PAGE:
Newsletter for the Rotary Club of Western Endeavour - Issue No.: 864 Issue Date: 23 Jun, 2019

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Kids playing in a sand pit made of tailings loaded with blue asbestos

Mining of Wittenoom Crocidolite (Blue Asbestos) - Worst Industrial Tragedy in

Our member Dr Laurie Glossop gave members an interesting overview of the mining of Wittenoom Crocidolite (Blue Asbestos), the worst industrial tragedy in Australian history.

There were three mines in the area:

Yampire Mine

  • Operated 1938 to 1946. The mining area was first found by Lang Hancock and Peter Wright, but the Yampire Mine was started by Islwyn Walters and Walter Leonard.
  • Hancock also ran Mulga Downs Station
  • Produced about 300 tons of crocidolite and 15,000 waste
  • People mostly lived at the mine

Wittenoom Gorge Mine

  • Operated 1936 to 1958. Started by Hancock and Wright.
  • Produced about 20,000 tons of crocidolite and 600,000 tons of tailings and waste. About 12,000 tons of crocidolite is still in the waste
  • Mine Manager and senior staff lived at the Settlement and the new town of Wittenoom (8km away) started housing workers. The town of Wittenoom continued to expand.
  • In 1943 the Wittenoom Gorge Mine was sold by Hancock to Australian Blue Asbestos Ltd (known as ABA), a subsidiary of CSR.
  • Lang Hancock was asked by CSR to stay on as Mine Manager!

Colonial Gorge Mine

  • Operated 1953 to 1966
  • Produced about 130,000 tons of crocidolite and 2,400,000 tons of tailings and waste. About 40,000 tons of crocidolite is still in the waste
  • Most mine and mill employees lived in Wittenoom 
  • Throughout its operation high dust levels occurred, especially in the mill. Dr Jim McNulty repeatedly said there was going to be a huge number of people would die from asbestos exposures
  • Dust extraction and mine ventilation only really occurred just before it closed
  • Company asked for Government subsidy to compete against South African crocidolite. Wittenoom closed because it was uneconomic not health.  

Wittenoom Town

  • Started being built 1947 and town named Wittenoom in 1948 (Lang Hancock)
  • By 1951 there were150 houses……gots to about 180 over time
  • It was the largest town north of the Tropic of Capricorn at the time! 
  • The town has many facilities including a:

             # Primary School         # Hospital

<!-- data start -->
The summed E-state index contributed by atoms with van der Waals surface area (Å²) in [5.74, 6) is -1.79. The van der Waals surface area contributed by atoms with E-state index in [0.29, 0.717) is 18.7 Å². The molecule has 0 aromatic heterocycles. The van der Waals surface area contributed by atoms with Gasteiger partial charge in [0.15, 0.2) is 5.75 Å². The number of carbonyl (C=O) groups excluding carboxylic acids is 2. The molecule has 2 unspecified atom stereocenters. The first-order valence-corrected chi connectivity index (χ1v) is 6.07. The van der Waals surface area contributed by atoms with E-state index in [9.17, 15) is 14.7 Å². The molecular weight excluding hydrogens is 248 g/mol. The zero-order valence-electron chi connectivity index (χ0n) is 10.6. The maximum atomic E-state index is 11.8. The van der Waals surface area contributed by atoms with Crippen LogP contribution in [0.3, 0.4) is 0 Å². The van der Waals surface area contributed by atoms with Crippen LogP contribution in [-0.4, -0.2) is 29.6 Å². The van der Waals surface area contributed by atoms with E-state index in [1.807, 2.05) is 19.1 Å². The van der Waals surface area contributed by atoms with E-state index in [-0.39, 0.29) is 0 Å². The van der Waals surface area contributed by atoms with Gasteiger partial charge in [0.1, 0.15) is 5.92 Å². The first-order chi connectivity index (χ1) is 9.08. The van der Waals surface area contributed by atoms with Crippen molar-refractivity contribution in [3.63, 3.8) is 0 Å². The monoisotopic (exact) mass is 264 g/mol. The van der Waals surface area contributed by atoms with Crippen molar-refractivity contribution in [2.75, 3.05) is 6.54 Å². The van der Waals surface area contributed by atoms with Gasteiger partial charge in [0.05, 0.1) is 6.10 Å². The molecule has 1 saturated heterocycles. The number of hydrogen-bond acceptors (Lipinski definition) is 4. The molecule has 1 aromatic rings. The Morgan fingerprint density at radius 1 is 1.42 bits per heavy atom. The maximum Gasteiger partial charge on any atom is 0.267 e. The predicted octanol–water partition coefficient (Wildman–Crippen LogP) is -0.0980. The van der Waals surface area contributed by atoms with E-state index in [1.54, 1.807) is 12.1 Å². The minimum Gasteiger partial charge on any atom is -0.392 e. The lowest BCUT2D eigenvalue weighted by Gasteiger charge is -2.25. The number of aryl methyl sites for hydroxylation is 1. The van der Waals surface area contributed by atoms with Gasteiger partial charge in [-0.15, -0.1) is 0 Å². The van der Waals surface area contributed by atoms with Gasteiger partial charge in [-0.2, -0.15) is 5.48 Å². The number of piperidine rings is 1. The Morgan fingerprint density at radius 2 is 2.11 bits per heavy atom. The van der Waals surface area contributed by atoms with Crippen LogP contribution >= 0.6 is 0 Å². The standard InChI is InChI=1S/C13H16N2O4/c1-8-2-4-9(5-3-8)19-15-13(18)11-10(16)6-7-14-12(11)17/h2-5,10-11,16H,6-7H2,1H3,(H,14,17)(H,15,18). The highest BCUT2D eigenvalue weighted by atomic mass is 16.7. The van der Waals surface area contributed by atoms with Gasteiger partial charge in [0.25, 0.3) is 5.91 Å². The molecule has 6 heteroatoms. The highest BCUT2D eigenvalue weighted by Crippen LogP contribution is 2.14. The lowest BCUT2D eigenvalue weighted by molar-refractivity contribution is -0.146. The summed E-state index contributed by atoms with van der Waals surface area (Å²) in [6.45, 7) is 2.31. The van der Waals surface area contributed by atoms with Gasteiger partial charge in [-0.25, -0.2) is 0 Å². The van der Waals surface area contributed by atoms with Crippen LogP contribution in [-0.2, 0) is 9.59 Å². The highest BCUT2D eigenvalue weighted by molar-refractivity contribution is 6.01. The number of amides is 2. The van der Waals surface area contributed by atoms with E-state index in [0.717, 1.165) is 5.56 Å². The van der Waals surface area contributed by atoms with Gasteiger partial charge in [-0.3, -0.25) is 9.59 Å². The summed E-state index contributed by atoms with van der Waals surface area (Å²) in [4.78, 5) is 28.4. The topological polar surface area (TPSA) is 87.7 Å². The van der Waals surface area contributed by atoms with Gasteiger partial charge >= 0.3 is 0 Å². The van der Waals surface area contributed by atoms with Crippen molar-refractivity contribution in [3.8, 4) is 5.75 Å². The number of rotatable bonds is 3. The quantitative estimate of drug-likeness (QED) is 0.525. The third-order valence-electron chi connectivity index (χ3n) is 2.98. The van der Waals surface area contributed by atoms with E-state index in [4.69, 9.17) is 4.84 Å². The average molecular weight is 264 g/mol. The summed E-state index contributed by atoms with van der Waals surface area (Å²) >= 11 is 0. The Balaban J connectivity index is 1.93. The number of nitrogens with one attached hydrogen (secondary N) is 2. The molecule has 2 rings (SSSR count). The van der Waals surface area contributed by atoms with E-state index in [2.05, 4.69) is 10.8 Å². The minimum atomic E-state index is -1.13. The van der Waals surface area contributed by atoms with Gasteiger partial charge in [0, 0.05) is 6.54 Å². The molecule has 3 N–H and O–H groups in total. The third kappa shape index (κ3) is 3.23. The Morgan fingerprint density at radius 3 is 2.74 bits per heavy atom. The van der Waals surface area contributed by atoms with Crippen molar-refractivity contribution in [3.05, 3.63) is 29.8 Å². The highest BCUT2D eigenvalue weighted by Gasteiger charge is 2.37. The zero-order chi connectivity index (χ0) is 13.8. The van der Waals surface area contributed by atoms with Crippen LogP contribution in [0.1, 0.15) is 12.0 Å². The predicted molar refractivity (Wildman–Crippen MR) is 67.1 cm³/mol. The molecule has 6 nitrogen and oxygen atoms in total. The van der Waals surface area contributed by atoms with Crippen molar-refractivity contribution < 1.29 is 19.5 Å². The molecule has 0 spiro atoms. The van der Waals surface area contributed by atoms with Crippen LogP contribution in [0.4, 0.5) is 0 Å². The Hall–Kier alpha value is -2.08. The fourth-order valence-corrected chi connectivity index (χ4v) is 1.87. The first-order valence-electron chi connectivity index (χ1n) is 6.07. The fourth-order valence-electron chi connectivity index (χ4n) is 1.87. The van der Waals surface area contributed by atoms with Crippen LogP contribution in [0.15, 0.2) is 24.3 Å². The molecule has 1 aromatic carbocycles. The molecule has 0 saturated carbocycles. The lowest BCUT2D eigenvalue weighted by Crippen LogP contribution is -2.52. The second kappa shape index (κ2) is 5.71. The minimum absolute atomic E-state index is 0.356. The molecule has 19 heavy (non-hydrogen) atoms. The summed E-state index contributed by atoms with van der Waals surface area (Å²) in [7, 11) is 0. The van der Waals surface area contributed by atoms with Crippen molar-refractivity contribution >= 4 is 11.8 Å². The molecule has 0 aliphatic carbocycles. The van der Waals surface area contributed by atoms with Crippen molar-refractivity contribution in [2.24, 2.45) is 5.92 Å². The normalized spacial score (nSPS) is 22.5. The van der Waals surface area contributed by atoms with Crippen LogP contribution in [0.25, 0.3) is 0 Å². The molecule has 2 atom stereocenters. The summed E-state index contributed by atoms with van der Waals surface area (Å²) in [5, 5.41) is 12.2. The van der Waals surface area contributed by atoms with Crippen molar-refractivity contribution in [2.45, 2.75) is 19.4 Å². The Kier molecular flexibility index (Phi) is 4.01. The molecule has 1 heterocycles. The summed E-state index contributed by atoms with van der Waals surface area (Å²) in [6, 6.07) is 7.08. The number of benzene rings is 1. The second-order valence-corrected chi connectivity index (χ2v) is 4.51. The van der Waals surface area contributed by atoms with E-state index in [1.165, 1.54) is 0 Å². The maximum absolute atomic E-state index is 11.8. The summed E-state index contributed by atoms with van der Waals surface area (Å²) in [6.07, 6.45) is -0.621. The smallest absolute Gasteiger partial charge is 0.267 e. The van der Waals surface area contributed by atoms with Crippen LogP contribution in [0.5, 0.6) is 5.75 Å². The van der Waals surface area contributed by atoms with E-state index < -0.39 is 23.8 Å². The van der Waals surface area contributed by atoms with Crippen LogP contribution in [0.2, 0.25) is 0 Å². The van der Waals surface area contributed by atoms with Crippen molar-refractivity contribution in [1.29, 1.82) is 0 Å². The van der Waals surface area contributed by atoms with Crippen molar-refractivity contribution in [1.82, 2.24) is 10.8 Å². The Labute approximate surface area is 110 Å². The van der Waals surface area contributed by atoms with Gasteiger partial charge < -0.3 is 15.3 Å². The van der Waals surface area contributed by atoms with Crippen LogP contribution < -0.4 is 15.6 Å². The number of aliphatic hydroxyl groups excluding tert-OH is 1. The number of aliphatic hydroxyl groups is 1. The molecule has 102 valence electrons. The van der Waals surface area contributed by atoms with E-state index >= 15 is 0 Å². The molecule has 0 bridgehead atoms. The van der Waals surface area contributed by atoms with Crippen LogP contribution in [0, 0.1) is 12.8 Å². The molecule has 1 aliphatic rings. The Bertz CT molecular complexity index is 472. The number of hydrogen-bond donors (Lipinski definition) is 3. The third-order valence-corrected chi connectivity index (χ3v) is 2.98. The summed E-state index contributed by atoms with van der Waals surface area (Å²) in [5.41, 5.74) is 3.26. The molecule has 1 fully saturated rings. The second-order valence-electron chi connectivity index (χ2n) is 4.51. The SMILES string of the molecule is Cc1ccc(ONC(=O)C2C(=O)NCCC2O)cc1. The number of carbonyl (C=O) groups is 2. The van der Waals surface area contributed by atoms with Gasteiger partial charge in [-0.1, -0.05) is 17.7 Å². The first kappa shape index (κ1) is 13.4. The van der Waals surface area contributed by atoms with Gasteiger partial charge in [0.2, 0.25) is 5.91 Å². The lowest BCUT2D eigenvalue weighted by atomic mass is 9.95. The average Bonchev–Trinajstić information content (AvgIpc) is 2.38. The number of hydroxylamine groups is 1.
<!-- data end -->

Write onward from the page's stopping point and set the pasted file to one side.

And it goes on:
# Police Station            # Post office

            # Sporting Facilities      # Café

            # Cinema                      # Hotel – Fortescue Hotel

Workers filling bags of asbestos fibre with no respiratory protection

Wittenoom Gorge settlement 1966

            # Airport                         # Caravan Park

  • About 7,000 people worked in the Wittenoom Gorge and Colonial Mines over the operating years.
  • Most men lived in “houses” of 4 – 2 per room
  • More than half left Wittenoom within 3 months! 
  • Labour shortage meant bringing unemployed people from Europe (mainly Italy, Yugoslavia and Poland, but preferred short people because of 39" stopes. These people were indentured for 2 years and could only leave if they paid back CSR the fares and costs to get them to Australia. This did not happen as they were destitute
  • Town had about 5,000 residential people that did not work at the mine, but were exposed to crocidolite in many ways
  • Government decided to run down the town from 1978
  • Wittenoom de-gazetted in 2007

Health Effects from Asbestos

  • Main health effects are:
    • Mesothelioma (pleural and peritoneal)
    • Lung Cancer
    • Asbestosis (also silicosis at Wittenoom)
    • Pleural Plaques
    • Several other cancers – still debated

   
Wittenoom Deaths from Crocidolite

  •    Mesothelioma

            ABA Workers               312

            Non-ABA Workers          47

            Residents                        96

            Wharfies Pt Samson       23

            Wharfies Fremantle         46

            Total  meso to 2018     524

  • Lung Cancer   about 0.7 : 1 with mesothelioma

             Total Lung Cancer      370

Grand Total Deaths to Date approx. 900   

Although the mining of blue asbestos was a tragedy, the area of Karijini National Park is very beautiful and worth a visit. There's beautiful wildflowers, spectacular scenery and waterholes.    

     

 

 

 

Author: Judy Dinnison

Published: 26 January, 2019

 


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